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Watch Video – How to Find and Remove Duplicates in Excel

With a lot of data…comes a lot of duplicate data.

Duplicates in Excel can cause a lot of troubles. Whether you import data from a database, get it from a colleague, or collate it yourself, duplicates data can always creep in. And if the data you are working with is huge, then it becomes really difficult to find and remove these duplicates in Excel.

In this tutorial, I’ll show you how to find and remove duplicates in Excel.

Duplicates in Excel can come in many forms. You can have it in a single column or multiple columns. There may also be a duplication of an entire row.

Conditional Formatting makes it simple to highlight duplicates in Excel.

Here is how to do it:

Select the data in which you want to highlight the duplicates.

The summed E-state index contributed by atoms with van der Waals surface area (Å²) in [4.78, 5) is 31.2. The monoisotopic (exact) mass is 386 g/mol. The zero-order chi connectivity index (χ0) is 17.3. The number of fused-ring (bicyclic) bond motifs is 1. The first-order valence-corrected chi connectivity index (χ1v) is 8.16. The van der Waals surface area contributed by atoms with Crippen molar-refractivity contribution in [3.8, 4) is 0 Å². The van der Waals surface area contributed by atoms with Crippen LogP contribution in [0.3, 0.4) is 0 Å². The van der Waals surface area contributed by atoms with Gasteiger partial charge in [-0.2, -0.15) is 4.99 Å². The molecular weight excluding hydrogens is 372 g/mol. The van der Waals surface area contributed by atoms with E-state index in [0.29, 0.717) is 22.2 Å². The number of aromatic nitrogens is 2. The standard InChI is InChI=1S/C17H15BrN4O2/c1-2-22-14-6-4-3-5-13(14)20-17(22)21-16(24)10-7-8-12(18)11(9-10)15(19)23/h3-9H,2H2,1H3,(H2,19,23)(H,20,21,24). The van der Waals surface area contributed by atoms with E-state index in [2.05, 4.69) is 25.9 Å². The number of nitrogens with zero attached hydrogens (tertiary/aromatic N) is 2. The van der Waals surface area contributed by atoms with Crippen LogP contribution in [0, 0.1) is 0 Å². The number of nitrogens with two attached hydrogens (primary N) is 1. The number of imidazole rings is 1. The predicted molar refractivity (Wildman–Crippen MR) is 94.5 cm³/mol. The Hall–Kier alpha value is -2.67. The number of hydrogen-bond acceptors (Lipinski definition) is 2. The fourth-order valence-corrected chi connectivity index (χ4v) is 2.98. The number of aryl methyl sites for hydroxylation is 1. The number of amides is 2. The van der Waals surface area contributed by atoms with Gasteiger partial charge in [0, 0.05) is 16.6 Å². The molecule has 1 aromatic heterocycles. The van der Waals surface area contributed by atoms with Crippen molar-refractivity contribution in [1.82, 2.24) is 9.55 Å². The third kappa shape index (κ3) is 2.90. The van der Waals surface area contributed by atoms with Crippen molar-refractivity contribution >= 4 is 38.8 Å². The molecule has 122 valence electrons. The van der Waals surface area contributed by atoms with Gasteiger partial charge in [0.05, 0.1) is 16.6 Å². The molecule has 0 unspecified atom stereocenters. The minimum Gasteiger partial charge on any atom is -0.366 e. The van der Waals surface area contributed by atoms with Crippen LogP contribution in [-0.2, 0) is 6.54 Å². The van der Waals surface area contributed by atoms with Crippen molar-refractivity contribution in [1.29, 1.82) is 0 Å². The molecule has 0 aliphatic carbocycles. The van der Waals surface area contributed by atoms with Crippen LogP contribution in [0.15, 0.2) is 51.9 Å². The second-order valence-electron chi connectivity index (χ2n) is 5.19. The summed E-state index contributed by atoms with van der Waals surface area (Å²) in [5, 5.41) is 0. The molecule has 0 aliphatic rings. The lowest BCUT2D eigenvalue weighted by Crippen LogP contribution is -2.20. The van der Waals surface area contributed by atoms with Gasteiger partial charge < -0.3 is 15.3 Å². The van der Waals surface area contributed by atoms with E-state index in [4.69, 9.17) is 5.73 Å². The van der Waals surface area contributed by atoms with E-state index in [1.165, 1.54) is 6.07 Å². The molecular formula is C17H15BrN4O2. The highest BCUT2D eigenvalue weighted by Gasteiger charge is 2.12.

In the Duplicate Values dialog box, select Duplicate in the drop down on the left, and specify the format in which you want to highlight the duplicate values. You can choose from the ready-made format options (in the drop down on the right), or specify your own format.

This will highlight all the values that have duplicates.

Quick Tip: Remember to check for leading or trailing spaces. For example, “John” and “John ” are considered different as the latter has an extra space character in it. A good idea would be to use the TRIM function to clean your data.

If you have data that spans multiple columns and you need to look for duplicates in it, the process is exactly the same as above.

Here is how to do it:

Select the data.

In the Duplicate Values dialog box, select Duplicate in the drop down on the left, and specify the format in which you want to highlight the duplicate values.

This will highlight all the cells that have duplicates value in the selected data set.

Finding duplicate data and finding duplicate rows of data are 2 different things. Have a look:

Finding duplicate rows is a bit more complex than finding duplicate cells.